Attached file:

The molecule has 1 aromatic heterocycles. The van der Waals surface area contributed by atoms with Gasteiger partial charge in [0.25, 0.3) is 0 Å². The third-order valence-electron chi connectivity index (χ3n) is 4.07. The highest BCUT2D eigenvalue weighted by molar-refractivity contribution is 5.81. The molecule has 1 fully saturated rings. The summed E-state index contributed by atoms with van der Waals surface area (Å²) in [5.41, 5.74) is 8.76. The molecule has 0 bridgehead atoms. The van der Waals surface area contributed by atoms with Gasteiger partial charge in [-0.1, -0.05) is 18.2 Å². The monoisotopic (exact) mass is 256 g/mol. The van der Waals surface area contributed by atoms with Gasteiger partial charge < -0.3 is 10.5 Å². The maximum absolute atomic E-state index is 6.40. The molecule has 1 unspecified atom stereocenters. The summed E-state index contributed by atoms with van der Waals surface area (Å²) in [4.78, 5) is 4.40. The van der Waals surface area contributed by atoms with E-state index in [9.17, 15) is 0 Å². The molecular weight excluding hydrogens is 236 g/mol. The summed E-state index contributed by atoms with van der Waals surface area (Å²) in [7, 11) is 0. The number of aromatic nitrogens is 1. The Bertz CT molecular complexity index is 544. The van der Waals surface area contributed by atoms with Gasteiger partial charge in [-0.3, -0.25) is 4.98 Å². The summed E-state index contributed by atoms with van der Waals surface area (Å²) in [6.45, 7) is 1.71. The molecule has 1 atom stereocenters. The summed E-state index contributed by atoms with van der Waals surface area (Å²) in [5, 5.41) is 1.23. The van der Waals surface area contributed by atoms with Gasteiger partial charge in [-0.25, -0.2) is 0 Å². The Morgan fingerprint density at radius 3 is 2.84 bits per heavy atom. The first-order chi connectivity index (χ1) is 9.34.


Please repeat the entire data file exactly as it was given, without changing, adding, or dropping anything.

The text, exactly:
The molecule has 1 aromatic heterocycles. The van der Waals surface area contributed by atoms with Gasteiger partial charge in [0.25, 0.3) is 0 Å². The third-order valence-electron chi connectivity index (χ3n) is 4.07. The highest BCUT2D eigenvalue weighted by molar-refractivity contribution is 5.81. The molecule has 1 fully saturated rings. The summed E-state index contributed by atoms with van der Waals surface area (Å²) in [5.41, 5.74) is 8.76. The molecule has 0 bridgehead atoms. The van der Waals surface area contributed by atoms with Gasteiger partial charge in [-0.1, -0.05) is 18.2 Å². The monoisotopic (exact) mass is 256 g/mol. The van der Waals surface area contributed by atoms with Gasteiger partial charge < -0.3 is 10.5 Å². The maximum absolute atomic E-state index is 6.40. The molecule has 1 unspecified atom stereocenters. The summed E-state index contributed by atoms with van der Waals surface area (Å²) in [4.78, 5) is 4.40. The van der Waals surface area contributed by atoms with E-state index in [9.17, 15) is 0 Å². The molecular weight excluding hydrogens is 236 g/mol. The summed E-state index contributed by atoms with van der Waals surface area (Å²) in [7, 11) is 0. The number of aromatic nitrogens is 1. The Bertz CT molecular complexity index is 544. The van der Waals surface area contributed by atoms with Gasteiger partial charge in [-0.3, -0.25) is 4.98 Å². The summed E-state index contributed by atoms with van der Waals surface area (Å²) in [6.45, 7) is 1.71. The molecule has 1 atom stereocenters. The summed E-state index contributed by atoms with van der Waals surface area (Å²) in [5, 5.41) is 1.23. The van der Waals surface area contributed by atoms with Gasteiger partial charge in [-0.25, -0.2) is 0 Å². The Morgan fingerprint density at radius 3 is 2.84 bits per heavy atom. The first-order chi connectivity index (χ1) is 9.34.